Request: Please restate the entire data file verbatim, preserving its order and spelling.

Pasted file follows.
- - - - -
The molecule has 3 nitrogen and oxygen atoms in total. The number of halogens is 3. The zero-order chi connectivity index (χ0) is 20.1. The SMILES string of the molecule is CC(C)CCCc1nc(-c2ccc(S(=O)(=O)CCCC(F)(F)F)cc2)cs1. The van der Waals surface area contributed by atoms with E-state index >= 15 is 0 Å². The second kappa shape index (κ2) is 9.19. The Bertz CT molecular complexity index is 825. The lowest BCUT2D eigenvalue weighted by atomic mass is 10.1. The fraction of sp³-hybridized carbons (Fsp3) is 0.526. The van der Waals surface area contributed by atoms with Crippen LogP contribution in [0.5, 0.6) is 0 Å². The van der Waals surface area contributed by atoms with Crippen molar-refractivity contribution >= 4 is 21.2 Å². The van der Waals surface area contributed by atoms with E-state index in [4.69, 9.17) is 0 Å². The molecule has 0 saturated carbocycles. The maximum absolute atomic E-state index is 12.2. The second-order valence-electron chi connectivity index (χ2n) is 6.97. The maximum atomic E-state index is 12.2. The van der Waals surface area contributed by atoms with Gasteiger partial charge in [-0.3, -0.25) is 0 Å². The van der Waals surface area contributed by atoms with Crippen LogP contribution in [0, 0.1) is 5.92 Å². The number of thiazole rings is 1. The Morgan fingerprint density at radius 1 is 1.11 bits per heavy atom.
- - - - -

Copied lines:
The molecule has 3 nitrogen and oxygen atoms in total. The number of halogens is 3. The zero-order chi connectivity index (χ0) is 20.1. The SMILES string of the molecule is CC(C)CCCc1nc(-c2ccc(S(=O)(=O)CCCC(F)(F)F)cc2)cs1. The van der Waals surface area contributed by atoms with E-state index >= 15 is 0 Å². The second kappa shape index (κ2) is 9.19. The Bertz CT molecular complexity index is 825. The lowest BCUT2D eigenvalue weighted by atomic mass is 10.1. The fraction of sp³-hybridized carbons (Fsp3) is 0.526. The van der Waals surface area contributed by atoms with Crippen LogP contribution in [0.5, 0.6) is 0 Å². The van der Waals surface area contributed by atoms with Crippen molar-refractivity contribution >= 4 is 21.2 Å². The van der Waals surface area contributed by atoms with E-state index in [4.69, 9.17) is 0 Å². The molecule has 0 saturated carbocycles. The maximum absolute atomic E-state index is 12.2. The second-order valence-electron chi connectivity index (χ2n) is 6.97. The maximum atomic E-state index is 12.2. The van der Waals surface area contributed by atoms with Gasteiger partial charge in [-0.3, -0.25) is 0 Å². The van der Waals surface area contributed by atoms with Crippen LogP contribution in [0, 0.1) is 5.92 Å². The number of thiazole rings is 1. The Morgan fingerprint density at radius 1 is 1.11 bits per heavy atom.